This Way for the Gas, Ladies and Gentlemen falls into the genre of Holocaust literature. In his collection of short stories, Borowski presents an alternative viewpoint on this atrocious historical event by narrating from the perspective of a privileged, non-Jewish prisoner. Like many works of Holocaust literature, Borowski’s short stories are inspired by his personal experiences as a prisoner at Auschwitz. Borowski uses an understated, documentarian style of prose that allows the horrific images of camp life—such as prisoners scraping crushed infant skulls off of the floors of train cars, eating raw human brains, and watching three thousand people be put to death between two throw-ins at a prison soccer match—to speak for themselves.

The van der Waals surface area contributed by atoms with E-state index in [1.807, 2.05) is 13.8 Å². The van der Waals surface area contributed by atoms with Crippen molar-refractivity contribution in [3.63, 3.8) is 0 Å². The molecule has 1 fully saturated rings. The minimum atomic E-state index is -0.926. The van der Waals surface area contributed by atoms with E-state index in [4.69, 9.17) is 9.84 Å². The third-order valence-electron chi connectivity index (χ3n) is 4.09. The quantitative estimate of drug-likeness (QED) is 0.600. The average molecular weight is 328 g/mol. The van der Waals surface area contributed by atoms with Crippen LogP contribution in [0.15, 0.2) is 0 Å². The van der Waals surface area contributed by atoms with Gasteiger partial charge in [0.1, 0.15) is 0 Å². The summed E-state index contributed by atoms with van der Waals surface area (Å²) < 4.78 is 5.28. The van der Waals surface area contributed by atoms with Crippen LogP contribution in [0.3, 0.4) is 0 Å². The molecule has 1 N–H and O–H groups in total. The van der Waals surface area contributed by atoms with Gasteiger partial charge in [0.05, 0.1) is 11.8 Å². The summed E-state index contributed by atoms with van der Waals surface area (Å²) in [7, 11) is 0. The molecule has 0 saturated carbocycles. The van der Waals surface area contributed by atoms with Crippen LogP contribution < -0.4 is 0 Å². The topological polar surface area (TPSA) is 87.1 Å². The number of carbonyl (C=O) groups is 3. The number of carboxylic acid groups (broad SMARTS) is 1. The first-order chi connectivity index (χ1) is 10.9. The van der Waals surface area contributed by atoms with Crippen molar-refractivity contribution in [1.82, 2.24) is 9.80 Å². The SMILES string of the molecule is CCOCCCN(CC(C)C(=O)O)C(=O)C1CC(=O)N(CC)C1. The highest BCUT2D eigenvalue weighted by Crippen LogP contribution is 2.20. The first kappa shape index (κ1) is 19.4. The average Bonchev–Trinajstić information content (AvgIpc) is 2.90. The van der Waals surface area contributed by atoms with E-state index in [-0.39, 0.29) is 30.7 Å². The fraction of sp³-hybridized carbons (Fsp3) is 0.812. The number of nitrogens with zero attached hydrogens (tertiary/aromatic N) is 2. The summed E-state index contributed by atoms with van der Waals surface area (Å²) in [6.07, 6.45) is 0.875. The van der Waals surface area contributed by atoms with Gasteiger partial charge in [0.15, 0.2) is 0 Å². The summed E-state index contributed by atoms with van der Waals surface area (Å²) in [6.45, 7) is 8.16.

Desensitization to Violence
The prisoners at Auschwitz witness and endure endless violence at camp. Even in seemingly mundane scenes of camp life, instances and threats of violence are always present. In “The People Who Walked On,” the prisoners play soccer as thousands of Jews march past them on their way to the gas chambers. Instead of reacting or feeling upset, Tadek and the other prisoners try to normalize the experience by refusing to humanize the people walking to the gas chambers. Borowski’s idea that all of the members of the concentration camp community held some responsibility for the atrocities that took place during the Holocaust was initially met with disdain. After the book’s first publication in Poland, the Communist Party criticized the book as amoral and Americanized, and the Catholic Church criticized Borowski’s...
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